First-time trail runner accomplish mission

Group of runners finish first trail race after 11-month program

Fred McCormick

There is typically nervous energy in the air in the moments after trail runners begin arriving for a race. Not knowing exactly what lies ahead as they prepare to run or how their body will hold up over the course can affect even the most experienced athlete.

The atmosphere leading up to the Gateway 5K & 10K at Camp Grier in Old Fort on Aug. 26 was no different for many of the experienced runners who showed up on the cool Saturday morning. But 19 of the 80-plus runners had a more acute feeling of uncertainty.

Mindy Bayless, far left, gathers with her Gateway to the 5K Training Group in the final moments before they run their first trail race in Old Fort on Aug. 26.

Just five minutes before the race, the group surrounded Mindy Bayless, who in June organized the Gateway to the 5K Training Group through Vertical Runner Black Mountain. None of the runners had run in a trail race prior the one they were about to begin.

"I'm just so proud of you all," Bayless told the group as she choked back tears. "Just remember to go out there and have fun."

The Old Fort race was the culmination of a free 11-week program offered through the Black Mountain runner store. Trainers there helped inexperienced trail runners get ready for the Gateway 5K & 10K, organized by Vertical Runner and Relentless Running Events.

Shawn Fadoir, left, and Charla Greene listen to final words of encouragement from Mindy Bayless before beginning their first trail run in the Gateway 10K.

When she started training with Bayless and the group in June, Shawn Fadoir struggled to run for two minutes straight. She ran her first trail race, a 10K, in the Gateway.

"I'm nervous. I woke up at 5:30 this morning," she said about 30 minutes before the race. "I'm hoping to finish to finish it in under two hours."

Fadoir signed up for the program to get regular exercise while spending more time in nature. The physical and emotional benefits of regular exercise on trails in and around her home in Black Mountain are hard to describe, she said. She did far better in her first trail run than she expected - she finished in just over an hour and a half.

"I feel so much better in every way than I did before I started," Fadoir said moments after finishing the race. "I've lost weight, and trail running has provided me with a great way to relieve tension. I'm so happy I did this program and so thankful to Mindy."

After completing her first 5K, Lowry Reed echoed many of the same sentiments regarding Bayless and the program. Reed, who began the program to set a positive example for her teenage son Marshall, fought off pre-race jitters to finish the race in just over an hour.

"I was going to finish the race no matter what," she said after her run. "I'm very proud of myself."

Marshall, who came with his mother to support her in the race, was happy to see his mom accomplish what she set out to do in June.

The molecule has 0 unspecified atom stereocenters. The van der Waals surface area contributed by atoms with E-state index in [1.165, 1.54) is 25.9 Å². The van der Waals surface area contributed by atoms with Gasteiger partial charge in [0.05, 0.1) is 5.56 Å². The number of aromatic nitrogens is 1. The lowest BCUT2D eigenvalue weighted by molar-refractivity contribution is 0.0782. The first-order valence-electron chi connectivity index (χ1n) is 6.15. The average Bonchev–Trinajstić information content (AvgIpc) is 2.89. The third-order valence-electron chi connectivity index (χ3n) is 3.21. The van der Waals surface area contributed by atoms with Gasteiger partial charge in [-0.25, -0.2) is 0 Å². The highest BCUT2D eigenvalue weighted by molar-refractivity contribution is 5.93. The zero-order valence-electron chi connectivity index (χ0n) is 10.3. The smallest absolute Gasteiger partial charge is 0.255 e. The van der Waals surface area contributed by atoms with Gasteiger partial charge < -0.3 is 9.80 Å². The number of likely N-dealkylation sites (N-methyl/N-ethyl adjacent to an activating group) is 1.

Lowry Reed, left, gets support from Mindy Bayless in the final stretch of her first 5K at Camp Grier in Old Fort on Aug. 26.

"I was really proud of my mom," he said. "It makes me happy to see her happy."

Reed told Bayless she intends to run the 12th Annual WNC Run/Walk For Autism at Asheville Christian Academy on Saturday, Sept. 9.

"It is night and day with Lowry," Bayless said. "When she first started the program, she was very timid and reserved. She dropped off for a couple weeks in the middle, and I reached back out to her. Over these last several weeks she has been so confident, and she has her son out being more active and she's opened up so much."

Reed gave the credit for her ability to see this program through to the end to Bayless and others.

"Mindy's been great, I mean absolutely amazing," she said. "She's really been responsible for keeping me in this. I've also got tons of support from my coworkers. They've been great."

Reed said she intends to keep running and living a healthier lifestyle.

"I just feel so much better," she said. "I'm full of energy."

Charla Greene was no stranger to the demands of running when she signed up for the Gateway to the 5K Training Group in June. In fact, she was only a few months removed from having run the Boston Marathon. But her unfamiliarity with trail running and desire to meet friends in the local running community led her to the group.

As a veteran runner she had a game plan going into her first 10K on trails.

"The work is done in the weeks before the race," she said with around 15 minutes before taking to the trail. "I just try to be Zen on the day of the race."

Her goal going into the race was to "feel good" about her performance.

"This will be a personal record for me no matter what because it's the first trail race I've run," she said. She dedicated her run to a friend's grandmother who recently passed away.

Greene discovered that she was prepared for her first trail run. But the endeavor presented challenges.

"I think I got my money's worth with this race," she said after the 10K. "But it was really fun and the best part for me was having other runners on the course, many who weren't even in our training group, out there showing support, especially going up and coming down."

With her first trail run in the books, Greene, along with Fadoir, will look to take on another challenge - training with Bayless and others for the 2018 Black Mountain Marathon.

"Whether I do the marathon or not, I want to be part of a training group," Greene said. "And that's a great way to ensure I get out and stay on the trails through the fall and winter."